Northern Ireland's retail workers have been described as "heroes" after a week that has seen shop shelves being stripped bare, panic buying and reports of aggression towards staff at shop tills as coronavirus fears grip.
Stock levels in shops started to deteriorate on Thursday as rumours circulated that Prime Minister Boris Johnson was preparing to announce school closures.
Over the weekend stocks of soap, toilet roll, baby milk and nappies were low or non-existent in many shops as retail staff struggled to keep up with demand from a public living in fear of contracting the virus that has infected 156,000 and killed almost 6,000 people.
Aodhan Connolly, Northern Ireland Retail Consortium director, said people need to "stop, think and buy responsibly".
"The supply chain is still good," he said. "And we need people to buy responsibly. They just need to buy their normal weekly shop because we are getting deliveries daily and we are working with the government to ensure that things get through. In fact this weekend the Infrastructure Minister has written to councils to ask them to reduce the curfews and restrictions on deliveries, which means that we will be able to get more through.
"This all shows that it is all working. However, the people who are overbuying are causing the problem. It's not the supply chain. We need to be working together on this. There is enough for everyone if everyone is responsible and works together.
"There are people out there who are vulnerable, who don't have enough to do more than one shop a week, who don't have enough money to stock up - people like the elderly, carers, the disabled and people who can't get into town and go to several shops. We need for people to think of others and buy responsibly and that way there will be enough for all."
Asked if he thought stores in Northern Ireland could close, Mr Connolly said even in the worst hit areas of Europe, shops are still open and fully stocked.
"In Italy and the very worst places that have been hit by the virus, the supplies are still getting through," he said. "People are still able to get out to the shops. People are aware that, should it be the largest retailer or the smallest, people will still be able to get their supplies and get their food and feed their families.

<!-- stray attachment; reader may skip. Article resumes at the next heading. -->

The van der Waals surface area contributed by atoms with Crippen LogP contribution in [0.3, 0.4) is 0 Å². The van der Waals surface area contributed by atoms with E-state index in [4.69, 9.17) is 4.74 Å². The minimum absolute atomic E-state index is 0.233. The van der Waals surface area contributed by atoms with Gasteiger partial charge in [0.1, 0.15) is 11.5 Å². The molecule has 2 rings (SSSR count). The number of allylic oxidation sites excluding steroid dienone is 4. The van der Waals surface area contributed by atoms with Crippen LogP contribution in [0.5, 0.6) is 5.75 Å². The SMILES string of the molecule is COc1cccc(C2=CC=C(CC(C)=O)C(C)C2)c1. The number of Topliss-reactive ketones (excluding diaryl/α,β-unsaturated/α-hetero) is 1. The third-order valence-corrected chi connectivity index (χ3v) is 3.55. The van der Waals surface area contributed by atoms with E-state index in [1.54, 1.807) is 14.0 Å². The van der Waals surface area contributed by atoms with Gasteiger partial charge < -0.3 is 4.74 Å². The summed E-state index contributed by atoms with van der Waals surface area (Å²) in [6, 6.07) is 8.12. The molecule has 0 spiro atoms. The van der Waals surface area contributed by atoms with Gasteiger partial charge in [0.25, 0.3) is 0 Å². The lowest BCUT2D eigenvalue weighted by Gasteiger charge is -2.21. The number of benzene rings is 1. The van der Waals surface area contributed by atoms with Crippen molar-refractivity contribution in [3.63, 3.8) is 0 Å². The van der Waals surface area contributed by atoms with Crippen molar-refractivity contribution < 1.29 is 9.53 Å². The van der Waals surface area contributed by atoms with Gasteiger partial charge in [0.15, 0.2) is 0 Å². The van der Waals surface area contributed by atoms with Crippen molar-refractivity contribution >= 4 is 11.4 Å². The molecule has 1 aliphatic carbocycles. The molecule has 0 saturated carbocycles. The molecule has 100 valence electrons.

"I can't hypothesise about what measures might be brought in into Northern Ireland or the United Kingdom, but what I can say is at the moment, our supply chains are really good and we are working hand in hand with the government to make sure that we can continue to give people the goods that they need. And at the moment that is working."
Mr Connolly said our retail workers were "heroes" for working in very difficult circumstances.
"We are doing the hard work so that shoppers don't have to," he said. "We are looking after the supply chains and they are working. We need to think of others and we need to work together. There is no need to be overbuying. We need to be thinking of those people who are the most vulnerable in society who can't do it.
"But also we need to think of our colleagues. There has been some abuse at tills. Our retail workers are doing an amazing job in very difficult circumstances. Over this last week I have been at over 25 stores and I've seen people working hard at the tills. I've seen people working hard to put stuff out on the shelves as soon as it comes in. The big message I would put out there is to be kind to our workers, because they are doing an amazing job in really difficult circumstances and I cannot get across how unbelievably proud and thankful I am to the people who are on the frontline, in our warehouses and distribution centres. They are doing an amazing job. They are heroes."